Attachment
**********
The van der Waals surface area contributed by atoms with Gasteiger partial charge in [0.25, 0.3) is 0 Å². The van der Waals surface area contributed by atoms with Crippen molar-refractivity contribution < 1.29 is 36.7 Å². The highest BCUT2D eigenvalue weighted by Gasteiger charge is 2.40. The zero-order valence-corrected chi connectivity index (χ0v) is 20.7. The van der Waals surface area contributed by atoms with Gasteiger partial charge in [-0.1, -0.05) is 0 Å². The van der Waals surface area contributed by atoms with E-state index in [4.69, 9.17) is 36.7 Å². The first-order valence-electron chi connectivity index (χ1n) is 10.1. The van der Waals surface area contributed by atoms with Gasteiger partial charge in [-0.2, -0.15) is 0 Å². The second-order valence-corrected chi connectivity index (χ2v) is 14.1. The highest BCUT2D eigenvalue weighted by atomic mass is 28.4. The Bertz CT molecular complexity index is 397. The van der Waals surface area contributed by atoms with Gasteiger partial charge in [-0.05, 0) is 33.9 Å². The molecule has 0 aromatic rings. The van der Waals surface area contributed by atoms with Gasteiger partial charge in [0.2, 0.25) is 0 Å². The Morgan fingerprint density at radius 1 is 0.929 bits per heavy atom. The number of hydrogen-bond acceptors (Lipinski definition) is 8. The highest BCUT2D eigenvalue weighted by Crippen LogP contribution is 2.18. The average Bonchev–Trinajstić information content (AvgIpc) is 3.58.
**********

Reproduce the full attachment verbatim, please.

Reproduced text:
The van der Waals surface area contributed by atoms with Gasteiger partial charge in [0.25, 0.3) is 0 Å². The van der Waals surface area contributed by atoms with Crippen molar-refractivity contribution < 1.29 is 36.7 Å². The highest BCUT2D eigenvalue weighted by Gasteiger charge is 2.40. The zero-order valence-corrected chi connectivity index (χ0v) is 20.7. The van der Waals surface area contributed by atoms with Gasteiger partial charge in [-0.1, -0.05) is 0 Å². The van der Waals surface area contributed by atoms with E-state index in [4.69, 9.17) is 36.7 Å². The first-order valence-electron chi connectivity index (χ1n) is 10.1. The van der Waals surface area contributed by atoms with Gasteiger partial charge in [-0.2, -0.15) is 0 Å². The second-order valence-corrected chi connectivity index (χ2v) is 14.1. The highest BCUT2D eigenvalue weighted by atomic mass is 28.4. The Bertz CT molecular complexity index is 397. The van der Waals surface area contributed by atoms with Gasteiger partial charge in [-0.05, 0) is 33.9 Å². The molecule has 0 aromatic rings. The van der Waals surface area contributed by atoms with Gasteiger partial charge in [0.2, 0.25) is 0 Å². The Morgan fingerprint density at radius 1 is 0.929 bits per heavy atom. The number of hydrogen-bond acceptors (Lipinski definition) is 8. The highest BCUT2D eigenvalue weighted by Crippen LogP contribution is 2.18. The average Bonchev–Trinajstić information content (AvgIpc) is 3.58.